Output claims - Claims to return back to the claims bag. Depending on the technical profile type, the output claims behave differently, however all types of Technical Profile will return the output claim into the claims bag.
- Self Asserted - Will display the fields to the user, unless satisfied by a Validation technical profile.
- REST API - The expected JSON key value pairs from the APIs response.
- Identity Provider - The expected JSON key value pairs from the JWT received.
- Azure MFA - The ability to confirm the SMS/Phone Number completed MFA.
- Azure Active Directory - Issues claims after reading or writing to a user into the claims bag.
You can use these claims as input claims into subsequent orchestration steps, create conditional logic around the journey execution, or manipulate them via output claims transformations as part of this technical profile.
Output claims transformations - A technical profile may contain a list of output claims transformations to be executed to manipulate the claims before sending them to the claims bag.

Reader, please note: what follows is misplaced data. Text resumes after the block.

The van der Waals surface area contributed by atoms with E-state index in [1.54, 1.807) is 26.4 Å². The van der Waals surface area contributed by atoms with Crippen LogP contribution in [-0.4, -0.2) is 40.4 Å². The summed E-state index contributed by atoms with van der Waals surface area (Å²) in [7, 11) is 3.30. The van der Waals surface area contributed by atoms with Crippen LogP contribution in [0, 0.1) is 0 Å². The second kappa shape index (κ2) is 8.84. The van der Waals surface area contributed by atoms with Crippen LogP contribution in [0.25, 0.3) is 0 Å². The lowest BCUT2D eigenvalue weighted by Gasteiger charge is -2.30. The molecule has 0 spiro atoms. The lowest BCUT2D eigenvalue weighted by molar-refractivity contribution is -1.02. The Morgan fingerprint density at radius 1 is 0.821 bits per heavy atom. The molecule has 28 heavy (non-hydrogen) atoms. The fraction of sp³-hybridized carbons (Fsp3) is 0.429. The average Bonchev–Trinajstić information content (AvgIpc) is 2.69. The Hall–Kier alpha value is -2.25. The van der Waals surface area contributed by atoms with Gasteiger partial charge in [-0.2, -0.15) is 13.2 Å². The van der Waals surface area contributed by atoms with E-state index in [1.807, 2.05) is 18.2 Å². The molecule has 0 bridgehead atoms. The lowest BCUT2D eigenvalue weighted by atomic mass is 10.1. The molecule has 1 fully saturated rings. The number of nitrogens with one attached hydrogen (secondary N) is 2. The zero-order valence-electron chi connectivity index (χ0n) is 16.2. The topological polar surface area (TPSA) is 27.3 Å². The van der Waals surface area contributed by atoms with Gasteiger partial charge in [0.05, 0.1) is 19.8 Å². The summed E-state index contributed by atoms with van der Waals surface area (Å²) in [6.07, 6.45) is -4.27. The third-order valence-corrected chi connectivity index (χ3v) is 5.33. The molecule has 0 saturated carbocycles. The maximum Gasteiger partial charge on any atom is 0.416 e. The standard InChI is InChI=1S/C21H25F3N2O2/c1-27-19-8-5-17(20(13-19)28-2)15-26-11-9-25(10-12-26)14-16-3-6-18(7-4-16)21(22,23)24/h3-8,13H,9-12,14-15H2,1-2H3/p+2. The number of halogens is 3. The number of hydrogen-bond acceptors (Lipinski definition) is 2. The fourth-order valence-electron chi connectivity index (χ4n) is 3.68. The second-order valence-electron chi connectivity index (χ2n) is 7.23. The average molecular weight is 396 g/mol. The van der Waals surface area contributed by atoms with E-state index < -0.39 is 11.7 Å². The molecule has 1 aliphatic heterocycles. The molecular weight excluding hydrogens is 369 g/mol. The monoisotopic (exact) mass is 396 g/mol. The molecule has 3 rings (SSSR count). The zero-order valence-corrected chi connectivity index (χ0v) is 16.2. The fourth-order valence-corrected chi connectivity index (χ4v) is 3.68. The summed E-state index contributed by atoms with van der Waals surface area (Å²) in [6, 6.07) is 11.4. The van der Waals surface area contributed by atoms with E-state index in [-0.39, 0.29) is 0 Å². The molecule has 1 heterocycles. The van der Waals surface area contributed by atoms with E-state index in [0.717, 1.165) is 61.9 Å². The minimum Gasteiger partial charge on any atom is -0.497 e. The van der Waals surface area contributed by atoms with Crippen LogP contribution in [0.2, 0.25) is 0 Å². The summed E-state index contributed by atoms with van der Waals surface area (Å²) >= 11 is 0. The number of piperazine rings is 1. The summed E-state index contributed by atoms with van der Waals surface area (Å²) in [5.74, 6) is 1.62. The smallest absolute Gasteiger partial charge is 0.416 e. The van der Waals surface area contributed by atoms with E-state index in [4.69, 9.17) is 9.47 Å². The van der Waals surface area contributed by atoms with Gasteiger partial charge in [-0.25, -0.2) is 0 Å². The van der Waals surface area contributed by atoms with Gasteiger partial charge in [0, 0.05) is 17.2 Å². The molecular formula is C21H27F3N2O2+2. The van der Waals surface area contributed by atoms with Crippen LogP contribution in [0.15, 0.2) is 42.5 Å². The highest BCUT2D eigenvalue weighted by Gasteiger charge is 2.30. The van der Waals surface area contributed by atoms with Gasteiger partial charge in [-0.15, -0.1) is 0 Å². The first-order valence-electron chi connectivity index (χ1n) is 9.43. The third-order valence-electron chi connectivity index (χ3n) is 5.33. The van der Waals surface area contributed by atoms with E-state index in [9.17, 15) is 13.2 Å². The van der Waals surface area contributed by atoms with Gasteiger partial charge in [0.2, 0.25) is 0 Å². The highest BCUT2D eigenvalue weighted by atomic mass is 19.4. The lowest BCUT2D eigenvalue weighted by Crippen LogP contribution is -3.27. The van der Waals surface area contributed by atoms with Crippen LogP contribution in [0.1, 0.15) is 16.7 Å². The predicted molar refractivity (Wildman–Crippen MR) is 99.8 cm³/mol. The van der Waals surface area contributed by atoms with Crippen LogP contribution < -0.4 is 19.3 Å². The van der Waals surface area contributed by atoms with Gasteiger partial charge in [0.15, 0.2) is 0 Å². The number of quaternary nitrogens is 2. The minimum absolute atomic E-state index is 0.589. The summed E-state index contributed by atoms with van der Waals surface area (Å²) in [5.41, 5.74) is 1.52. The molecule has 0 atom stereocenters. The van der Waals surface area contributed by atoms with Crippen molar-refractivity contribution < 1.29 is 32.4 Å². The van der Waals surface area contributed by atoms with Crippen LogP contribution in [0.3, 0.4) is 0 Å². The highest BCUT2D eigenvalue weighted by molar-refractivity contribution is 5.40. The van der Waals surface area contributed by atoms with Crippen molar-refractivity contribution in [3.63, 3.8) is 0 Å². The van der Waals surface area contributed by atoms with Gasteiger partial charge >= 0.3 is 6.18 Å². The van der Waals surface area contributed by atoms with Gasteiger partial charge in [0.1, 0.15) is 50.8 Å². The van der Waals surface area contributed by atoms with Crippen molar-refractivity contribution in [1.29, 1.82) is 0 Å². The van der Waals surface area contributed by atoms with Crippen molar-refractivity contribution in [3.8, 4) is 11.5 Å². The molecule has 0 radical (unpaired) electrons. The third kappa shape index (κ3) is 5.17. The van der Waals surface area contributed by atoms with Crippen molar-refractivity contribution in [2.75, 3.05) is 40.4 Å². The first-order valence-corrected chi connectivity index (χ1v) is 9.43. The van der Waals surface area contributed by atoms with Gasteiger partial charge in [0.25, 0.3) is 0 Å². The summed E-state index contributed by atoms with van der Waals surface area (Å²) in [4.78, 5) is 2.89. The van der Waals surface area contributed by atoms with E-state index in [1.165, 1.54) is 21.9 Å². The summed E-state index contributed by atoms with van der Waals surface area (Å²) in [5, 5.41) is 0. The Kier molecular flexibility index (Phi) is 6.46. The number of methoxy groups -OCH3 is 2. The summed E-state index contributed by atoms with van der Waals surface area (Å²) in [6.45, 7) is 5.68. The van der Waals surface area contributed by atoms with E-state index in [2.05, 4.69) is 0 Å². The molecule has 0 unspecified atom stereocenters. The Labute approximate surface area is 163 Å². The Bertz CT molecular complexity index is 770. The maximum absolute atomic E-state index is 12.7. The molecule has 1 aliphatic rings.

As an example, take the first name and last name and use an output claims transformation to concatenate these values into a new single claim value. Subsequent steps will then be able to have access to the concatenated string.
- Session management - A technical profile can contain a reference to a session management technical profile that is responsible to manage whether the user will skip a step in the policy when experiencing single sign on.
Validation technical profile
As mentioned above, a Self-Asserted technical profile may define one or more validation technical profiles to be used for validating some or all of its output claims.
A validation technical profile is an ordinary technical profile from any type(protocol), such as Azure Active Directory or a REST API. The Validation technical profile returns output claims or returns an HTTP error message.
The most common use of a Validation technical profile is to validate the username and password the user provides during Sign-In.